by Jennifer Stevenson
My husband keeps the bird feeders filled, bless him. He has a regular feeder with three canisters: one for cracked corn, one for sunflower seed, and one for mixed seed. He has a thistle seed feeder just for finches. And he also built my crow feeder, which is a square wooden tray about three feet on a side, pierced with holes to let the rain out, and stuck up on a pole almost five feet high to keep cats, squirrels, and coyotes out.
10 Starlings. Did you know that only 24 starlings were imported to New York’s Central Park from Europe in the 19th Century by some dumbell who wanted America to have “all the birds in Shakespeare?” We’ve got ‘em everywhere in thousands, now. They do eat anything the crows don’t want. Also, two starlings singing sound like an entire jungle, which is festive, unless it’s really ten thousand starlings, which smell rather.
9 Grackles. We get purple grackles and boat-tail grackles, which look a lot alike. They’re shiny and noisy migrants. They come through in flocks once a year and inflate themselves before they scream, like cranky two-year-olds at the mall.
8 House sparrows. The dandelions of the bird world, these were also brought over for “all the birds in Shakespeare.” I like their tireless dashing about in flocks, their different songs for different moods, the way they nest in every crack in humanity’s structures, and their feistiness at the feeder—a sparrow will chase away pigeons, grackles, and jays for a shot at some seed.
7 Blue jays. My husband’s favorite birds. Most people are familiar with their “jay!” call, but when they’re really upset, they also make an entertaining sound like an old-fashioned ringing telephone.
6 Peregrine falcons. This Spring a mated pair came by, which made the local crows crazy. If I see a brown blur shoot like an arrow past my window, it’s a peregrine.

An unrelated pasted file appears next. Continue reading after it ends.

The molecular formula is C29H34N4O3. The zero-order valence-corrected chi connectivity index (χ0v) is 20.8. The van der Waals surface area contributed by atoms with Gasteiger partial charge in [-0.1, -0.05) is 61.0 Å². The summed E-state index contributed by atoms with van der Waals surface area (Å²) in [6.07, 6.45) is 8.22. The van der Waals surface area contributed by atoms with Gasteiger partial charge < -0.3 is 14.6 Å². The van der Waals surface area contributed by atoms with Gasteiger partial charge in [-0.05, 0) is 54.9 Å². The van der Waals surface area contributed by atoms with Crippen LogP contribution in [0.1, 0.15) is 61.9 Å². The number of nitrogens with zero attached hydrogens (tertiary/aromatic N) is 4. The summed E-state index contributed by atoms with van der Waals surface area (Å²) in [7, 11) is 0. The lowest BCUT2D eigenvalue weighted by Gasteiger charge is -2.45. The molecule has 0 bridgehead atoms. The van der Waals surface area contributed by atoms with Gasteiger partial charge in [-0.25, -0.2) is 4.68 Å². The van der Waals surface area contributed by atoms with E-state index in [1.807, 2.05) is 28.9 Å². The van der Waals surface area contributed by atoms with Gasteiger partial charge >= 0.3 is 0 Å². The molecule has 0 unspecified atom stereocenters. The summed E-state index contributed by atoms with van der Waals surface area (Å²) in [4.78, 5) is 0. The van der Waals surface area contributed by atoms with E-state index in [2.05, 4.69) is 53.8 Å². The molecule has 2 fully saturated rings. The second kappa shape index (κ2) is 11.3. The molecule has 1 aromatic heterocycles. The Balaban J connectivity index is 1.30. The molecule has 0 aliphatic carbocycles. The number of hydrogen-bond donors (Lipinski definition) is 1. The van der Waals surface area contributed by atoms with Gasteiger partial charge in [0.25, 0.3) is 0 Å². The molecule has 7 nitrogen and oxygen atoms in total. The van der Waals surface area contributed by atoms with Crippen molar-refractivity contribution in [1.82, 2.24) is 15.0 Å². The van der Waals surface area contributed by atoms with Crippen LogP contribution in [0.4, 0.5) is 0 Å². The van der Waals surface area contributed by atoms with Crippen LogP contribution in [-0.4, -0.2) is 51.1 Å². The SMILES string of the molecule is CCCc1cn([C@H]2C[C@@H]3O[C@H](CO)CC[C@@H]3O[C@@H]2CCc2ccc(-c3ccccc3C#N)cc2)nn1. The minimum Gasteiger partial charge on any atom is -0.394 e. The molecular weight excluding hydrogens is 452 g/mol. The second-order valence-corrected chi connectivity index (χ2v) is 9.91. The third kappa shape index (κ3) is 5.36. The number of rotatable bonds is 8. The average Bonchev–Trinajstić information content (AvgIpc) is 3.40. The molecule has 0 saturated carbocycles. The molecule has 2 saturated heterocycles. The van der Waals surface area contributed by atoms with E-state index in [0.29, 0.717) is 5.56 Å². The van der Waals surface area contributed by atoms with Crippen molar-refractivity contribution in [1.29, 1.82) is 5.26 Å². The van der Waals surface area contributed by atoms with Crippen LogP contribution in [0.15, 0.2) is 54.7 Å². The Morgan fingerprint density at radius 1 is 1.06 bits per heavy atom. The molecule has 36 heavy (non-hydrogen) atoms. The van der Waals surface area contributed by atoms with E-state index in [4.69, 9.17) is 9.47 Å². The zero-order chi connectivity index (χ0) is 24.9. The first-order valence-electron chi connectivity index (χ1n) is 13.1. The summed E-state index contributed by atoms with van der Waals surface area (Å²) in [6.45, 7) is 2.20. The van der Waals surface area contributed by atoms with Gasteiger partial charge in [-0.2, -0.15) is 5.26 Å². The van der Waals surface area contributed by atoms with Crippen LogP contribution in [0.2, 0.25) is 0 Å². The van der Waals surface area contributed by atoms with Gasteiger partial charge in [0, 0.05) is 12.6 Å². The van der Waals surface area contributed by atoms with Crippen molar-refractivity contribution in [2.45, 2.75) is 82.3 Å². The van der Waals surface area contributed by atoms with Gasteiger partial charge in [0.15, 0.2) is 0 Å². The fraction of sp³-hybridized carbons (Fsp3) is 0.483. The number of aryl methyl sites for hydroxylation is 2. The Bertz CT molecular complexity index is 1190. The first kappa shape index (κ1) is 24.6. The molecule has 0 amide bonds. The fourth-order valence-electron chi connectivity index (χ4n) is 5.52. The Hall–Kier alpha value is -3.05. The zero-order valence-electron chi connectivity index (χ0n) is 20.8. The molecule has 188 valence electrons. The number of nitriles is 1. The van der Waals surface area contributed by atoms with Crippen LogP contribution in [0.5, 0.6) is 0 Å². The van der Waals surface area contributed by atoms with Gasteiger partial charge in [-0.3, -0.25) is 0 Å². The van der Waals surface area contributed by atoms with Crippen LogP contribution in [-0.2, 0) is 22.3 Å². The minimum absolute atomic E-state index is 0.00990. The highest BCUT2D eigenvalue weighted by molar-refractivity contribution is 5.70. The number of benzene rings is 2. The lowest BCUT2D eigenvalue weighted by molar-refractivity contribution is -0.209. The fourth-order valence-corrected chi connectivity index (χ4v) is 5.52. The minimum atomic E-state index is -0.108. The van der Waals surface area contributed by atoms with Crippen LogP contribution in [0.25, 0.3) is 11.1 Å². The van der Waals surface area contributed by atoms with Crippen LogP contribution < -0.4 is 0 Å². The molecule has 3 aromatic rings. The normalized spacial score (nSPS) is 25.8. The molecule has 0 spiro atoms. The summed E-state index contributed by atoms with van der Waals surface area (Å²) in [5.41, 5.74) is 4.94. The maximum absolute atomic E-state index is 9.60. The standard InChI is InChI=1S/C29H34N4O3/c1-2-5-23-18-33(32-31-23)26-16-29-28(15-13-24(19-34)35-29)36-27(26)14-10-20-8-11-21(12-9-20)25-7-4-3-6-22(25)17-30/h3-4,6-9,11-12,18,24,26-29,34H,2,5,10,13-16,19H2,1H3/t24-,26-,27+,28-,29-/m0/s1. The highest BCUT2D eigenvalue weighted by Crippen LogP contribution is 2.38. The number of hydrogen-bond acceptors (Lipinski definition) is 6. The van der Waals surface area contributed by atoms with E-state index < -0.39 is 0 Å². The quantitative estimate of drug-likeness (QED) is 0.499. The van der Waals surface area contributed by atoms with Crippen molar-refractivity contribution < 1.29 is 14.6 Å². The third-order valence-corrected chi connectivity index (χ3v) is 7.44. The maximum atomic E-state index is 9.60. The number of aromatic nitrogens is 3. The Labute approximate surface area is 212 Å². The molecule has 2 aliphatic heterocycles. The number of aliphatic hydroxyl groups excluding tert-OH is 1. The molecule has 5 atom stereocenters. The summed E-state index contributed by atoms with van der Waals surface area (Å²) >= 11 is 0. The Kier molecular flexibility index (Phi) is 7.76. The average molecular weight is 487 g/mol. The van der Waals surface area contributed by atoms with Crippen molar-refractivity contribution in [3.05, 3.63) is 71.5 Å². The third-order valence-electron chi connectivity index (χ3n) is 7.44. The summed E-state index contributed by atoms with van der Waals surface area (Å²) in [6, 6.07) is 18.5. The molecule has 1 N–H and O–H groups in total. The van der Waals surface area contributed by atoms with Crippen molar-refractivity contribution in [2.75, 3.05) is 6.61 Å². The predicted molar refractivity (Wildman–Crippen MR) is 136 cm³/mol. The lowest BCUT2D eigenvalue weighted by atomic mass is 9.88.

5 White-throated sparrows. I seldom see them, but I hear their song, which was my mother’s favorite birdsong, and it never fails to remind me of her.
4 Flickers. These are big yellowish woodpeckers with just a tiny patch of red on the backs of their heads. They eat ants and other ground bugs. In mating season they do the classic woodpecker hammering noise, and also have a goofy crazy mating call like a cartoon monkey laugh.
3 Mourning doves. The peregrine’s favorite prey in my yard. I love their subtle, soft, shimmery colors A dove can rise like a rocket and fly 45 or 50 miles an hour, which is almost as fast as the peregrine, fastest bird of all. I also like their mating call. If you copy it, a dove will sing all day, trying to “top”you.
2 Cardinals. Cardinals and evergreens go together. The smell of the giant spruce outside my window, combined with the cardinal’s song and morning sunshine, sends me into a trance of joy.
1 Crows. My all-time favorite bird. I feed them peanuts in the shell, leftovers, food the cats have rejected, bones, anything. They mate for life, and they hold funerals, and massive winter-long family slumber parties, and “crow olympics” where gangs of crows assemble on one of two office towers a few blocks apart, then teams of crows coast from one rooftop to another, while the crows still on the rooftops jump up and down, cheer their teammates, and call the scores. I am not making this up.